1. Subjective, constantly changing, relative
2. Strategic
3. Not tied to Biblical absolute Truth or Word of God
4. Subject to continual urgency, crisis, acceleration, etc.

E. New Values
1. Subjective, relational, situational, abstract
2. Irrational, illogical, irreverent, irrelevant
3. Tolerance for everything but absolute Truth
4. “The end justifies the means”

F. New Methods
1. Bait and switch, marketing, manipulation, machinations
2. Statistics, census-taking, databanking, assessing, monitoring
3. Orchestrated consensus, common ground, deceptions
4. Peer-driven, compulsive, coercive

G. New Doctrines
1. Man-oriented, culturally relative, contextualized, programmed
2. Anything that erodes the sovereignty of God
3. Utopian-sounding
4. Authoritarian in implementation

Rick Warren's "Purpose Driven Church" incorporates the basics of Dan Southerland's "Transitioning."  Warren shows how any pastor can use his "Church Growth" and "Church Health" principles, to increase numerical results, without real Christian followers of Christ.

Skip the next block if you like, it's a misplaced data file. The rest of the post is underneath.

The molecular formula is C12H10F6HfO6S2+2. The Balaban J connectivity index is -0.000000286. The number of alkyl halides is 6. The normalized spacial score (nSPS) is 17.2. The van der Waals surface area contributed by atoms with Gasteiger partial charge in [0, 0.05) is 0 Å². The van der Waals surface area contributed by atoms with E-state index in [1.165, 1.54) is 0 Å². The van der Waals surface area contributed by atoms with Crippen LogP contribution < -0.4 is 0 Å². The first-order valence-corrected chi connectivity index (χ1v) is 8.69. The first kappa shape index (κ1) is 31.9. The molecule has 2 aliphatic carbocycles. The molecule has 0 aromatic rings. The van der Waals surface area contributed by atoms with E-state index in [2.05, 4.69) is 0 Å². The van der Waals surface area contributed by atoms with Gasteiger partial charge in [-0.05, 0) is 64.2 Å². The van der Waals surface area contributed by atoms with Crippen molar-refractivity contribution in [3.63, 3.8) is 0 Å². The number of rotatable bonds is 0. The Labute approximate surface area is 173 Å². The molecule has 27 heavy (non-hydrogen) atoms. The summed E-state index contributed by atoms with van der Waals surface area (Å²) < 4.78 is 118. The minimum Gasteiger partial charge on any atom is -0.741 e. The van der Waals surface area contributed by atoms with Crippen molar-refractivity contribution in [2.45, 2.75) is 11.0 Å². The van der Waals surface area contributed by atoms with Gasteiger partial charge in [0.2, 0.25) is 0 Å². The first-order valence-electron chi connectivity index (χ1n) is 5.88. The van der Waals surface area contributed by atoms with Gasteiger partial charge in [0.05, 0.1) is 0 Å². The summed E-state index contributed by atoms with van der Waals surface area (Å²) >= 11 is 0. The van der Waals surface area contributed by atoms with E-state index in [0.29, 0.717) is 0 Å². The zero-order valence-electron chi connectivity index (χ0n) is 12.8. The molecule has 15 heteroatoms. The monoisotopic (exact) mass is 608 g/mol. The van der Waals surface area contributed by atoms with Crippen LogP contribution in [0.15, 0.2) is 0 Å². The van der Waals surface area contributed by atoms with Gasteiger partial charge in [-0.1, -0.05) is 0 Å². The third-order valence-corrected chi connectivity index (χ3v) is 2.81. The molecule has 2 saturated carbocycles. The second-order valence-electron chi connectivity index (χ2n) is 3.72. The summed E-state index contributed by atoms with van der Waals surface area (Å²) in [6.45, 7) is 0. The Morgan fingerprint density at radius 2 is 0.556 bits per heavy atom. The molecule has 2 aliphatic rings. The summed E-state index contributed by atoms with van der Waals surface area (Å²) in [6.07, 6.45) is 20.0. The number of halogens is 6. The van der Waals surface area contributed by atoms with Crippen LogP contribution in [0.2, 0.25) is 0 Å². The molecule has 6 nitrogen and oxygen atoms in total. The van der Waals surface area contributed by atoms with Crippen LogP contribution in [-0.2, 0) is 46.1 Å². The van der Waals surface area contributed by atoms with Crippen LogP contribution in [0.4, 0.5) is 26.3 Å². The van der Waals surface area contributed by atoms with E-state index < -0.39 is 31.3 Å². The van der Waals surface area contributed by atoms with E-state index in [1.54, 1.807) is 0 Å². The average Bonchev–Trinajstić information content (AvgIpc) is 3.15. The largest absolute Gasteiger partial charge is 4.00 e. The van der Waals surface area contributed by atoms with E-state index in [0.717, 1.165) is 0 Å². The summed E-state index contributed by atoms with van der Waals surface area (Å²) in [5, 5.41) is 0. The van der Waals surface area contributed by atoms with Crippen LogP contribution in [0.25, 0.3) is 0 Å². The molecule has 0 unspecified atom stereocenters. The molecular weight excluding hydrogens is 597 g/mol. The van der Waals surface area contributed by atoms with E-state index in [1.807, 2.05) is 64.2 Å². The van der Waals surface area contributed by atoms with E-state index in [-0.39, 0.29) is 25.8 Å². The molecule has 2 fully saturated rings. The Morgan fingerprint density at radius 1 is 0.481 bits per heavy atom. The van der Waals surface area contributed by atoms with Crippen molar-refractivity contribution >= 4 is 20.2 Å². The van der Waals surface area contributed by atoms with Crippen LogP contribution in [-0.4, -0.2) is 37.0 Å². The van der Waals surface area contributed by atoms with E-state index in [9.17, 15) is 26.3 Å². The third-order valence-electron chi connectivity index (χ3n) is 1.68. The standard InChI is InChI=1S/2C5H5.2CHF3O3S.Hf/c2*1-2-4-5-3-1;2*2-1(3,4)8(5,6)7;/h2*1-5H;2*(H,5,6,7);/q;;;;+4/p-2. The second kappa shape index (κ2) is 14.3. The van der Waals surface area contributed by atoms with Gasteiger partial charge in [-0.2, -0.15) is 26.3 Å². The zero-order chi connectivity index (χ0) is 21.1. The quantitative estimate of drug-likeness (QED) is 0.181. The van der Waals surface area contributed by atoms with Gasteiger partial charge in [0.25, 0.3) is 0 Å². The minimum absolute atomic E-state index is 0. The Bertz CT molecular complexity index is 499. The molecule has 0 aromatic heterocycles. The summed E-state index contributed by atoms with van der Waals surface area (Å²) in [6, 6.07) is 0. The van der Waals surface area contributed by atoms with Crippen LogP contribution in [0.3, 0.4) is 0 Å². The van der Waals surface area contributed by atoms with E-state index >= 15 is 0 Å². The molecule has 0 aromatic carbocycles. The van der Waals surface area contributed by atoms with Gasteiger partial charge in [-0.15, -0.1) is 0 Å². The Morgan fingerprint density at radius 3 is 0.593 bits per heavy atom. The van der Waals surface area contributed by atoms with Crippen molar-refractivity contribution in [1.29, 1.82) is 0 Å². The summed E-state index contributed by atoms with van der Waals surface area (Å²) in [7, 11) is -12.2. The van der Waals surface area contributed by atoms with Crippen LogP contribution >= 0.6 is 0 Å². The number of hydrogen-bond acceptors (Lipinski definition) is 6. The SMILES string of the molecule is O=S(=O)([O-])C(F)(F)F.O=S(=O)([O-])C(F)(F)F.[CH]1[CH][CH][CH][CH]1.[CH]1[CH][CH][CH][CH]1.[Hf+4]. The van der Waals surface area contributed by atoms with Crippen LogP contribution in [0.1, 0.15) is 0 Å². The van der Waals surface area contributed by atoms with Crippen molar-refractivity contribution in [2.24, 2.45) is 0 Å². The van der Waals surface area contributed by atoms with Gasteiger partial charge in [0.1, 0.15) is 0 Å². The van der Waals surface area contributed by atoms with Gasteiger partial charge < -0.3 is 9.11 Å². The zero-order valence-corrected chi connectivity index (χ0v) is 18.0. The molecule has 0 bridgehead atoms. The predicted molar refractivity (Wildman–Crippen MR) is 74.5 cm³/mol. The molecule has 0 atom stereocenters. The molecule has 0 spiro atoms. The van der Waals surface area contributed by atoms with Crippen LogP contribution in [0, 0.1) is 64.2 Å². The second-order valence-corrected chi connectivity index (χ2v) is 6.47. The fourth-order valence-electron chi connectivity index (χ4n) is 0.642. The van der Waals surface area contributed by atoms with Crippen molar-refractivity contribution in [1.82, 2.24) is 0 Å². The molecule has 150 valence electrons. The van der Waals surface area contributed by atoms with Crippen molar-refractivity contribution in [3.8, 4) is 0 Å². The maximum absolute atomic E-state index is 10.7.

How the Church Growth, "Growing Healthy Churches" Movement

Drives the Gospel and Bible truth,

out of Churches:


In the two articles that follow, listen to the pain of some Virginia Baptist church members who have experienced attempts, some successful, and some unsuccessful, by so-called "ultra-conservatives" to take over their churches and move them out of the Baptist General Association (BGAV) of Virginia. 

Today's Liberals, were yesterday's Conservatives; i.e., those who perpetrate all the "Seeker Sensitive/Purpose Driven/Pastoral Vision Casting" nonsense, (which is perpetrated by the Purpose Driven philosophy and "Growing Healthy Churches" Network) are Liberal; not Conservative Bible-believing, teaching Pastors.